Never before have so many from the country worried that White House “minders” may not be correctly “containing” the President. And it is not just POTUS — he of those self-described high I.Q.
— who arouses alarm. In agencies and most vital administrative departments, not to mention the halls of Congress, there’s a leadership void.
Amid the dizzying turbulence of this instant, we wait — seemingly in vain — to get honorable, courageous leaders to step onto the national phase. As we wait, we ask ourselves, how did we come to have a president who has sacrificed virtually all power? Can we elect a Congress in which a few of our agents speak out on behalf of their fundamentals America stands for, and against assaults that are ongoing to our fundamental liberties? How did our federal public discourse get compassion, kindness, and base and, at the exact same time of humanity?
As critical as these questions are, they beg an even larger one: what are we to do about this?
I’ve been studying the foundation of leadership and training present-day executives, managers, and entrepreneurs for at least 25 years at the Harvard Business School. From this vantage point, I feel that one of the central problems of leadership now is that we the people have mislaid our ability to identify the qualities which make leaders ready, competent, decent, and good.
We can identify effective leaders once we view them at our communities — teachers working overtime to educate our kids; physicians caring for cancer patients; grief counselors in Las Vegas and Sutherland Springs, Texas, comforting the victims of senseless violence.
We recognize that what makes these people courageous leaders is that they put others first. In addition, we understand that, at the face of disappointment and failure, they dig deep within themselves to discover resilience and also to summon commitment that is renewed.
We understand all this about the leaders we all experience in everyday life. Nevertheless, in regards to supporting women and men seeking political office and higher power, we have misplaced such discernment.
On a national level, many people have been seduced by “shiny new objects” — what I call “leadership bling.” Too frequently, we’re dazzled by private vision that a person who was born hard-charging and who followed his or her self-interest all the way to jurisdiction, celebrity, or enormous wealth has to have accumulated wisdom.
Yes, many of our finest leaders exhibited great personal vision. For example, Abraham Lincoln was, in his early years, a dynamo of self indulgent, alchemizing a rather little amount of formal education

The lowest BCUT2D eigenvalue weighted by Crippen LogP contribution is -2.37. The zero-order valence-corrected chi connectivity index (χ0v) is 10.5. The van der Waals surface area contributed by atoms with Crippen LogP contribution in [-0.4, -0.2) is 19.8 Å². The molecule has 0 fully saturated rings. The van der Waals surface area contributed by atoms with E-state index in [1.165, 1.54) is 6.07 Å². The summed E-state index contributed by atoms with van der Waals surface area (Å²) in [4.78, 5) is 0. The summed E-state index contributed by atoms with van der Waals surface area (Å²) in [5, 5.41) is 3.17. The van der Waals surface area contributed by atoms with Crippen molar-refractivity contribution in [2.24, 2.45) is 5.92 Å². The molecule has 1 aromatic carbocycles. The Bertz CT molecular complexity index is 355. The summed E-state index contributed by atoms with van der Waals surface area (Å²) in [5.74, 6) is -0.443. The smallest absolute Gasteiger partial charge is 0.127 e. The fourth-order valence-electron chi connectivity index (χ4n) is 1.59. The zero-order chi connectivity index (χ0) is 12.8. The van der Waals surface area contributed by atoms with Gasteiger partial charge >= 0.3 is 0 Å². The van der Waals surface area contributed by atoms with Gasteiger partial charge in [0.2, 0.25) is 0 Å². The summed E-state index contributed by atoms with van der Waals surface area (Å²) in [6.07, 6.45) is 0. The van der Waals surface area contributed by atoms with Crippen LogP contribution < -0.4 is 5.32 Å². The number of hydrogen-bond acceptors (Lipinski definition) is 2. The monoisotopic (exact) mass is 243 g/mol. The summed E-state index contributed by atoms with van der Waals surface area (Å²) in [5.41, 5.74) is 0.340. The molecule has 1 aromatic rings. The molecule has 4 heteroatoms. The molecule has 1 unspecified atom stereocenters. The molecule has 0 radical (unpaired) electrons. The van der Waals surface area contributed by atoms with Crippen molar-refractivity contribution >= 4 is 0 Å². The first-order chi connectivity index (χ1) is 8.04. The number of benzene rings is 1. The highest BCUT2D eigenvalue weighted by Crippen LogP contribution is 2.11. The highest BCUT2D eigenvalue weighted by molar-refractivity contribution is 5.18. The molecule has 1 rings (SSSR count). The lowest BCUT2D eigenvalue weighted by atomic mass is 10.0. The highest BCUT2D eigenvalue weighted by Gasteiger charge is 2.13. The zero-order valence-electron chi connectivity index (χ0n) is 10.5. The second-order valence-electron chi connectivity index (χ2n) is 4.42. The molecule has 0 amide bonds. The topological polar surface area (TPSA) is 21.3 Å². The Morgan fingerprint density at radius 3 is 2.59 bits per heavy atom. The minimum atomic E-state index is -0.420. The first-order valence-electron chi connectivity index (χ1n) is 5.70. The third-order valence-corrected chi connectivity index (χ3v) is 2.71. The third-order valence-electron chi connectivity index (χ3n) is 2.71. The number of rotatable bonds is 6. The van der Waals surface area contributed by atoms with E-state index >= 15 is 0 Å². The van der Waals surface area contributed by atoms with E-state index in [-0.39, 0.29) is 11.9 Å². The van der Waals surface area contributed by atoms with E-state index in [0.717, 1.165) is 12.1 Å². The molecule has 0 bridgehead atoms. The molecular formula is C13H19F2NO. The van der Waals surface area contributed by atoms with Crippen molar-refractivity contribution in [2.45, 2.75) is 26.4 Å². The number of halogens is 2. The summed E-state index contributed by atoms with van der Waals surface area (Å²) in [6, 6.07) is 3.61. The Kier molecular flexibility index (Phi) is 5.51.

into peerless verbal proficiency, and he tried and failed — more than once — to gain national political office before finally winning the presidency.
And Rachel Carson, whose book “Silent Spring” warned of the danger of pesticides and whose ecological advocacy led off certain crisis, bucked the norms of her time to become educated in the sciences. In middle age, she continued working at her coping with health that was badly declining and writing despite the burdens of encouraging family members.
Yet, raw and fantasy self-interest took them only so far. As they embraced a purpose each subsumed their aspiration for this end and discovered validation and strength in the mission itself.
Too frequently, we have assumed that aggression, charm, and charisma are part of a natural-born pioneer’s personality and personality. We overlook that courageous leaders are not born; they are made. This “making” flows from somebody’s dedication to constantly better him or herself — first from within, and then in relation to the larger point. Courageous leaders ask more of themselves every day. They continually try to master the topics and actively seek to fill gaps in skills, knowledge and their psychological awareness.
We have to regain the intrinsic sense of what represents a fantastic pioneer, what he or she should be. But how do we make the flip? Where do we start?
In selecting among aspirants to public office especially, perhaps we should pay less attention to ambition and material achievement, and rather look to aspects of a individual’s competence and character, for example, adversity an individual has confronted and how they managed it.
Maybe we should ask, “Did this person grow wiser and more compassionate over the years or did they cling to a narrow vision of their self-interest?” Other crucial questions: “What lessons does this individual’s life offer and would I want my children to learn them as they prepare to create their own life journey?”
Several decades ago, American author David Foster Wallace provided a persuasive definition of real leaders
. They are people, Wallace wrote, who “help us overcome the limitations of our own individual laziness and selfishness and weakness and anxieties and get us to do better, tougher things than we can convince ourselves to do on our own.”
We want such leaders right now: men and women who’ll make us feel good about ourselves, our fellow citizens, and our national fate — instead of increasingly more embarrassing. We just must have leaders who’ll raise our standards of decency, service to others, and potential instead of continually lower them.
Join us on Twitter and Facebook
The obligation for such leadership falls not only on Washington, but on us. On the people of the excellent country rests the duty to place in power those who can build bridges, not hurl insults or cast out those who respectfully protest — individuals who recognize that our common humanity binds us all and is crucial to navigating the current turbulence.
As we look to the 2018 elections — a pair of contests critically important to our nation’s future — it is time to modify the questions we ask in appraising office-seekers. Meeting with the challenges ahead depends on electing, instead of anti-leaders, people who inspire us to do the hard things that the past tells us we’re capable of.